Giveaway starts 4/12/18 and ends 4/19/18

There are two ways you can enter this giveaway through Rafflecopter:

1) Leave a comment on this blog post telling me where you're from.

2) Visit Adoption & Foster Care: My Personal Experience's Facebook Page and tag someone in the comments who would be interested in this book.

That's it!  Two possible entries available and the winner will be randomly selected by Rafflecopter and announced on 4/19/18.

a Rafflecopter giveaway

Thursday, February 8, 2018

Helping Others Understand Adoption

I have a friend named Judy.  Judy is both an adoptive mom and an LCSW and I don't think she's even aware of this, but I've heard her say two things regarding adoption that have always stuck with me.  I'd like to pass them on in case they're helpful to anybody else. 

The first example:

Judy recounted how she heard someone once tell her "But I just don't understand how you can love a child if they're not biologically related to you?"

Judy's calm but oh-so-wise response to the woman who expressed this concern was:

Judy:  Do you share your husband's genes?

Woman: (Somewhat puzzled) Of course not!

Judy:  But do you love your husband?

Woman:  Well, of course!

Judy:  But you don't share any genes with him- how can you love him?

Woman:  Oh . . .

That simple explanation was enough for this woman to "get it" and understand something she didn't quite relate to previously.

The second example is not something that Judy actually said but that one of her adopted daughters has told people in response to the question:

"How long have you known you were adopted?"

Her daughter's similarly rhetorical reply is "How long have you known you were a boy or a girl?"  In other words, when something is never questioned or hidden but just explained as an obvious fact, then there is no sudden "A-ha" moment of realization because it's as natural as having a belly button- you don't question how it got there- it's just always been there.

I share those examples in the hopes that they might be helpful in explaining adoption to others or in reassuring any prospective adoptive parents out there that if you share with your child that they were adopted from the very beginning, it just becomes a part of who they are, which can be beneficial in preventing less identity confusion or resentment from not knowing later on in life.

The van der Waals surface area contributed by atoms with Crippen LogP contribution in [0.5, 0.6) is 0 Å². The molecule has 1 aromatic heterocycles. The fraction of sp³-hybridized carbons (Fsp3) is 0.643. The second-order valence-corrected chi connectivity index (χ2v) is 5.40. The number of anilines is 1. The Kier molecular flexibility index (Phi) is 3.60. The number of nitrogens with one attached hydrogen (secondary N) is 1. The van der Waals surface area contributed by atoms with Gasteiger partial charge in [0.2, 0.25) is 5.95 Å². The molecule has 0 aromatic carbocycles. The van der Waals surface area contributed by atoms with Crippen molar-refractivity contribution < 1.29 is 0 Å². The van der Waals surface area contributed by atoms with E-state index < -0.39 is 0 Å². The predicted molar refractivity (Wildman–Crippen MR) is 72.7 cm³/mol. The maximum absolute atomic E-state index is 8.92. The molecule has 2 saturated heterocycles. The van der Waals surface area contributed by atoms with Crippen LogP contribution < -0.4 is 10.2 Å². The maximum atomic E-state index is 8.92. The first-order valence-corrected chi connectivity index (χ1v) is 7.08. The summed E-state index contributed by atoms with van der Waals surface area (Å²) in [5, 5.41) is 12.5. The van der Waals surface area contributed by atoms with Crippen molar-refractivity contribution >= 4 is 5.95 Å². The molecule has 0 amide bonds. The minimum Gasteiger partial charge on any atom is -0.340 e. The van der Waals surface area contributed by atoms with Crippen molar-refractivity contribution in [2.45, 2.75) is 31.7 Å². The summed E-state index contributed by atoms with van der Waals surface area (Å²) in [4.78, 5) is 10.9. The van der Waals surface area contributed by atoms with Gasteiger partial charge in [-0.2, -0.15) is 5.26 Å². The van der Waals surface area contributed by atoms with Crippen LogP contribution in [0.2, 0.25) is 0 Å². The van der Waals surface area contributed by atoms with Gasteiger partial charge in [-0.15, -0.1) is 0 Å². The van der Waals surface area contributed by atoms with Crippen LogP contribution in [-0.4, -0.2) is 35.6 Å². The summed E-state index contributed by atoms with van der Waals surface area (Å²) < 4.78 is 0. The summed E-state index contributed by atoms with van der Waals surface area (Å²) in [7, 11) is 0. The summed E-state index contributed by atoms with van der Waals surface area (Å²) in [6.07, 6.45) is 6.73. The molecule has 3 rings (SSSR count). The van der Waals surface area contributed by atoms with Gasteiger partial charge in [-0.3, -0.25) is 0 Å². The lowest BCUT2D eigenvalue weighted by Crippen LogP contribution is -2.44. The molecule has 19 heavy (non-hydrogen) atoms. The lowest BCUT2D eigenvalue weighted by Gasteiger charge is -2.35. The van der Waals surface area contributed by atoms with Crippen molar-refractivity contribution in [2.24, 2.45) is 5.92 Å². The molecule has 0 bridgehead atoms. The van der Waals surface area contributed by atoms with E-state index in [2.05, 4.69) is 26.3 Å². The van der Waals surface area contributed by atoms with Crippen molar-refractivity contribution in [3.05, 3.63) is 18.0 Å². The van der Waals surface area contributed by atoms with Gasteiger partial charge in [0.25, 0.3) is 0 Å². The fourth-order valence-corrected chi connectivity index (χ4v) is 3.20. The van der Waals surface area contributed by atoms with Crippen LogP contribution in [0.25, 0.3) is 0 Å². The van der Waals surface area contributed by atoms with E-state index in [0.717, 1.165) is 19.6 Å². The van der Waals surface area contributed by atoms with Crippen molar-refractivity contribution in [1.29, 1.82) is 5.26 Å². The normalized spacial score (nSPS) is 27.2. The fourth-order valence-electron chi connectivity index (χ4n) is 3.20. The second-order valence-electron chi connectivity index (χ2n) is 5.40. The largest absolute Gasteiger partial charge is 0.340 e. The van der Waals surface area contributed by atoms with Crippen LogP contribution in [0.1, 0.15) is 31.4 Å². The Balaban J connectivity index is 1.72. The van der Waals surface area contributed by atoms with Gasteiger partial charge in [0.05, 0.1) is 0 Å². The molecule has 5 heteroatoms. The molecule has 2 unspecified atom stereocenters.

Social Work & The "This Is Us" Superbowl Episode

I admittedly only watched about five minutes of the Superbowl this year- but I was glued to my T.V. during the infamous This is Us Superbowl episode and gave strict instructions to any who were within the sound of my voice that there would be NO INTERRUPTIONS while I watched.  It was an  intense episode, to say the least.

One of my first reactions upon seeing Rebecca receive the news of Jack's death in the hospital was:  "Where's the hospital social worker?  Someone get her a hospital social worker to talk to- STAT!" (Beginning next fall I will be getting my practicum hours in a hospital setting- so, there's my plug for medical social work.)

My absolute favorite scene and new development was when Randall was talking to a distraught Tess.  He asked her how she felt about fostering and the way the writers presented things I thought for sure the Pearsons would be getting the little boy shown at the beginning of the episode as a  new foster placement (and I believe there was a hint of him in a previous episode as well).  But they didn't because, come to find out, Deja was back and TESS was the little boy's social worker in the future.  She ends up working with foster children- how cool is that?! 

The fact that they showed Randall as an old man made me wonder, "Will there be a This Is Us spin-off in the future- for the next generation- or will it continue to have multiple seasons?"

Here's the clip which warmed my heart:

Wednesday, January 24, 2018


Tomorrow our licensor is coming to do a walk-through inspection of our home as we have decided to renew our foster care license for another year.  It's funny because when we first started fostering we would cross our fingers to get placements where there was a high likelihood of us adopting them, but now, twelve years later, and with three permanent children to call our own in our home, our preferences have changed.  I think this is the first year where we've told our licensor and RFC that we are interested in fostering but not necessarily adopting.